Are you prepared for the worst? In addition to the personal toll, natural disasters have tax implications. Planning ahead can ease the stress. Here are some tips.
- What should you do before the disaster? Steps to take long before a disaster happens include capturing video and still images of your personal and business property and equipment, maintaining current backups of your data, and keeping copies of important documents in an easy-to-grab “go bag” that you can take with you in case of emergency evacuation.
Store your photographic images and electronic backups at an off-site location. “Cloud” storage — uploading digital data to servers in another location — can be a viable approach.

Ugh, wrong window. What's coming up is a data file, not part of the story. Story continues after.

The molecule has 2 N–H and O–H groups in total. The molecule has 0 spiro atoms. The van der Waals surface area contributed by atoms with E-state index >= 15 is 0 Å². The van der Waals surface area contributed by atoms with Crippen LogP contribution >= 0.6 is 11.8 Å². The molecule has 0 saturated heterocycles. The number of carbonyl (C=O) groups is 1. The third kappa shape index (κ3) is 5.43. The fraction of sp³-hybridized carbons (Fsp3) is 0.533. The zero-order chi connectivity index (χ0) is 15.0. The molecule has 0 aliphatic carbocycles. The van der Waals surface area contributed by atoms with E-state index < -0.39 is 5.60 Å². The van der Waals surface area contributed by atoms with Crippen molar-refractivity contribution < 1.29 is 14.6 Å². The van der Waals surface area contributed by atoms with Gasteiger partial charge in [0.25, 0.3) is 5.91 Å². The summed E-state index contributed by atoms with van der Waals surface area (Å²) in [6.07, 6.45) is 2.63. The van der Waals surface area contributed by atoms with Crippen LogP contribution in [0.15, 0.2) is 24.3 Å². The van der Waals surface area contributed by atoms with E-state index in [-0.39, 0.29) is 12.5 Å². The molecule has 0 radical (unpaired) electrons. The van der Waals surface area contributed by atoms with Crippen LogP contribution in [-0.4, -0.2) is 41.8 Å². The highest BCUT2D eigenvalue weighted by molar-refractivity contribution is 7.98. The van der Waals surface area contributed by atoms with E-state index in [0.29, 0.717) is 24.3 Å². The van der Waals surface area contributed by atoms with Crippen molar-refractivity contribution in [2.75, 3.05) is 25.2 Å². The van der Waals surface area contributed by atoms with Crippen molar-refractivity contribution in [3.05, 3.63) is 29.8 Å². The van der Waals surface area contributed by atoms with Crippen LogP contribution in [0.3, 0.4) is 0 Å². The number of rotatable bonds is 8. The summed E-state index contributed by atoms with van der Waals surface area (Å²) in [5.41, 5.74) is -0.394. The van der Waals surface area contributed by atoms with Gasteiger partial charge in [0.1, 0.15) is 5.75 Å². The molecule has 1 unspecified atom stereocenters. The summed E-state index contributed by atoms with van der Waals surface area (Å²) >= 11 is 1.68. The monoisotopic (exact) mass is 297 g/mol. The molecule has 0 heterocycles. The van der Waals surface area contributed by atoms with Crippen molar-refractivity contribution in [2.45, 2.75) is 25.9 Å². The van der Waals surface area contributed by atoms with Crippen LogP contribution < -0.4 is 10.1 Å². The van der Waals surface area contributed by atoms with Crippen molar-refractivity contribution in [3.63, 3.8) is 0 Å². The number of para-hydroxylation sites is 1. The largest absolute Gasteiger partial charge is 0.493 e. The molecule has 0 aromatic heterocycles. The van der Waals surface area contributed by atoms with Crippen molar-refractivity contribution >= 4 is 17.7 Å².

- What happens on your tax return after the disaster? You can claim casualty losses as an itemized deduction on your personal federal income tax return for costs that are not reimbursed by insurance or otherwise. Your deduction is allowable only for the amount of the loss that exceeds $100 per casualty and 10% of your adjusted gross income for the year.
Generally, you can deduct the loss in the year the disaster happens. There is an exception that lets you file an amended return and deduct the loss in the year before the disaster. You can make that election when the president pronounces your location a “federally declared disaster area.”
Different rules apply when the disaster affects your business or investment property. For example, you’ll typically have to account for depreciation you claimed on the property in prior years when calculating your loss.
For help in coping with casualty losses before and after the event, please contact our office. We’re here to help.